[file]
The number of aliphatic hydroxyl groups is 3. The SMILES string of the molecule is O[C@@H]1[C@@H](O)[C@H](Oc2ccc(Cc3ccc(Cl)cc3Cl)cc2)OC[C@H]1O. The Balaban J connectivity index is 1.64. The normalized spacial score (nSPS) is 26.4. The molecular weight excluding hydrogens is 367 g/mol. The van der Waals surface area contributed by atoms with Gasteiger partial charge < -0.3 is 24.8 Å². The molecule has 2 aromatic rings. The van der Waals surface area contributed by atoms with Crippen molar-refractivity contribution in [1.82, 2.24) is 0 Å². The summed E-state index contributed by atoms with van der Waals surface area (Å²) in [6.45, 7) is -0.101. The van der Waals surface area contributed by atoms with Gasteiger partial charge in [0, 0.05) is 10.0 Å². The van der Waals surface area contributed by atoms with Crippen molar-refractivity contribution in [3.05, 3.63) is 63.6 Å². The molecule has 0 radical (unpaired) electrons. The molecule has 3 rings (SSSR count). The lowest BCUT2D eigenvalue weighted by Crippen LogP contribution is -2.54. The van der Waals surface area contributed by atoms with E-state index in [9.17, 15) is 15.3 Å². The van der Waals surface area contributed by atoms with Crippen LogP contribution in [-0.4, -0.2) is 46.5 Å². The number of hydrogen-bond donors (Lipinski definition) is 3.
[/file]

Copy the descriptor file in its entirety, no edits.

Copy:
The number of aliphatic hydroxyl groups is 3. The SMILES string of the molecule is O[C@@H]1[C@@H](O)[C@H](Oc2ccc(Cc3ccc(Cl)cc3Cl)cc2)OC[C@H]1O. The Balaban J connectivity index is 1.64. The normalized spacial score (nSPS) is 26.4. The molecular weight excluding hydrogens is 367 g/mol. The van der Waals surface area contributed by atoms with Gasteiger partial charge < -0.3 is 24.8 Å². The molecule has 2 aromatic rings. The van der Waals surface area contributed by atoms with Crippen molar-refractivity contribution in [1.82, 2.24) is 0 Å². The summed E-state index contributed by atoms with van der Waals surface area (Å²) in [6.45, 7) is -0.101. The van der Waals surface area contributed by atoms with Gasteiger partial charge in [0, 0.05) is 10.0 Å². The van der Waals surface area contributed by atoms with Crippen molar-refractivity contribution in [3.05, 3.63) is 63.6 Å². The molecule has 0 radical (unpaired) electrons. The molecule has 3 rings (SSSR count). The lowest BCUT2D eigenvalue weighted by Crippen LogP contribution is -2.54. The van der Waals surface area contributed by atoms with E-state index in [9.17, 15) is 15.3 Å². The van der Waals surface area contributed by atoms with Crippen LogP contribution in [-0.4, -0.2) is 46.5 Å². The number of hydrogen-bond donors (Lipinski definition) is 3.